Thursday, October 13, 2005

Polish prosecutors, Czech colleagues discuss Unipetrol case
PRAGUE- Representatives of the Krakow, Poland, prosecutor's office will meet their Czech colleagues in Prague today to discuss aid in the investigation into alleged corruption in the privatisation of the Czech petrochemical company Unipetrol, Martin Omelka has said.
"I cannot say anything more than that the negotiations concern the investigation of a Unipetrol case aspect," Omelka, spokesman for the Prague City State Attorney's Office, said.

The meeting was initiated by the Polish State Attorney's Office. The Polish prosecutors want to personally discuss cooperation with their Czech colleagues and to ask them for help in interrogations.

According to unofficial information, they will also want to interrogate leading Czech politicians, including Finance Minister Bohuslav Sobotka and ex-prime minister Stanislav Gross, both the senior ruling Social Democratic Party (CSSD).

Polish authorities have already asked for legal aid, namely the cassettes with a discussion between Polish lobbyist Jacek Spyra and Zdenek Dolezel, former director of the office of Prime Minister Jiri Paroubek (CSSD) as well as of his predecessor Gross.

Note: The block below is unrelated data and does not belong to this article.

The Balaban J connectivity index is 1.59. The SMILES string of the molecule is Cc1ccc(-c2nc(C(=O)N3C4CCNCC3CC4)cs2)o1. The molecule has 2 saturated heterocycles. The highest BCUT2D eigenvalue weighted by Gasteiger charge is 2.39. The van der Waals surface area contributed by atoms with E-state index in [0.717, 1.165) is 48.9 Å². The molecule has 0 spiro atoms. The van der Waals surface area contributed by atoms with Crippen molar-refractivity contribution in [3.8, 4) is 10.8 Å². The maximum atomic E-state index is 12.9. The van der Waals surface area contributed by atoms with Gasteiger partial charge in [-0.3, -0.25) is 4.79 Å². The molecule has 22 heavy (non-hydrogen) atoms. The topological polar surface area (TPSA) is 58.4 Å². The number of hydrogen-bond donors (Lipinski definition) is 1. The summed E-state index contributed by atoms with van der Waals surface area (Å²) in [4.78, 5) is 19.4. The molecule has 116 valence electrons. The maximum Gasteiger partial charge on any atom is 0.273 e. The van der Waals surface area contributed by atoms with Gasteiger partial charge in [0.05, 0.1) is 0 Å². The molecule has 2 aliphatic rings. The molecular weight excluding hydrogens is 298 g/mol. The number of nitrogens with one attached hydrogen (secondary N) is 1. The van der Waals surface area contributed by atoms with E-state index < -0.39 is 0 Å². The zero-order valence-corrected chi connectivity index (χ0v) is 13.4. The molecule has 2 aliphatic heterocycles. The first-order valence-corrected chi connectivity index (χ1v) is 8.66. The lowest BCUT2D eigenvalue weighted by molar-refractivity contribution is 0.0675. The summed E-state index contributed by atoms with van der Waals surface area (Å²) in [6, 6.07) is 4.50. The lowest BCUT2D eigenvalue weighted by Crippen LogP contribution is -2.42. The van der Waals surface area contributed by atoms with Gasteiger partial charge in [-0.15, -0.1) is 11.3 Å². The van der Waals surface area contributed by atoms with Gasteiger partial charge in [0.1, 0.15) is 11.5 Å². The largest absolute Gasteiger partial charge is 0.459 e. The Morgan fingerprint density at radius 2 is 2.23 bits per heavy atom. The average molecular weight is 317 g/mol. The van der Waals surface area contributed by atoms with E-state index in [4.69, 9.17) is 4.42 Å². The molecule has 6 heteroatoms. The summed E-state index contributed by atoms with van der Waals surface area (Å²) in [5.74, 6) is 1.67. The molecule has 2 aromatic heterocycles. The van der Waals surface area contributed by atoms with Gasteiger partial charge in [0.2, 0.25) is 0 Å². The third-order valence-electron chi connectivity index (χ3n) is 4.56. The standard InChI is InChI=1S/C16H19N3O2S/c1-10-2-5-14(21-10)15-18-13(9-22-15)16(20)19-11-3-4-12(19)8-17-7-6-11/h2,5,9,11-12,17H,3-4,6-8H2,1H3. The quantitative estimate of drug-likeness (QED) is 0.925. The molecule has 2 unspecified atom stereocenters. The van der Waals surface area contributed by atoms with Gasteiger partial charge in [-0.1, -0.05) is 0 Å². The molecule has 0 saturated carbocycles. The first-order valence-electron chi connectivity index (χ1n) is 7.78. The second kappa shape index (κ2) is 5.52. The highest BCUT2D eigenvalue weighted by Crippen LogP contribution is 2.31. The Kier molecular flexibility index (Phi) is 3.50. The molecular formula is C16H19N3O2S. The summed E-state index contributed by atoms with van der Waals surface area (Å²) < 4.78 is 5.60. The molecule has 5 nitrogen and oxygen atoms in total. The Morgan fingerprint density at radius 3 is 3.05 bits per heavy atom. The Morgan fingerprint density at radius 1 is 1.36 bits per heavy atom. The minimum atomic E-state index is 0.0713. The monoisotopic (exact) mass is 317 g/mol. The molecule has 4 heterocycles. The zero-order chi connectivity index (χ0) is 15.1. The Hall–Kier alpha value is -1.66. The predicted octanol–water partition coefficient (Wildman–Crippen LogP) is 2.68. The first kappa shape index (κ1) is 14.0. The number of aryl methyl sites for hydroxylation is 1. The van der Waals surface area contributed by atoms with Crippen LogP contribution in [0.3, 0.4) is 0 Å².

It was particularly this discussion, broadcast recently by the Czech commercial television channel Nova, that triggered the scandal around the Unipetrol sale.

Polish PKN Orlen bought 63 percent of Unipetrol shares for 13.05 billion crowns last year.

Spyra and Dolezel spoke about politicians' corruption. Dolezel allegedly asked Spyra for a bribe of five million crowns as well.

The Krakow prosecutor's office is interested in Unipetrol in connection with the investigation into the "fuel scandal" around extensive frauds with fuels.

The office wants to examine all significant contracts PKN Orlen concluded.

The Unipetrol privatisation is also mentioned in the report by a special commission of Polish parliament that investigated the circumstances of the dismissal of the Orlen former CEO three years ago.

According to the report, the Czech government could have got 5.3 billion crowns more than what PKN Orlen paid it. The government allegedly refused a higher bid under the pressure of the Czech company Agrofert and businessman Andrej Babis.

The Czech Chamber of Deputies has also decided this week to form a commission to look into Unipetrol's privatisation. The deputies are to elect 10 members and chairman of the commission by tomorrow.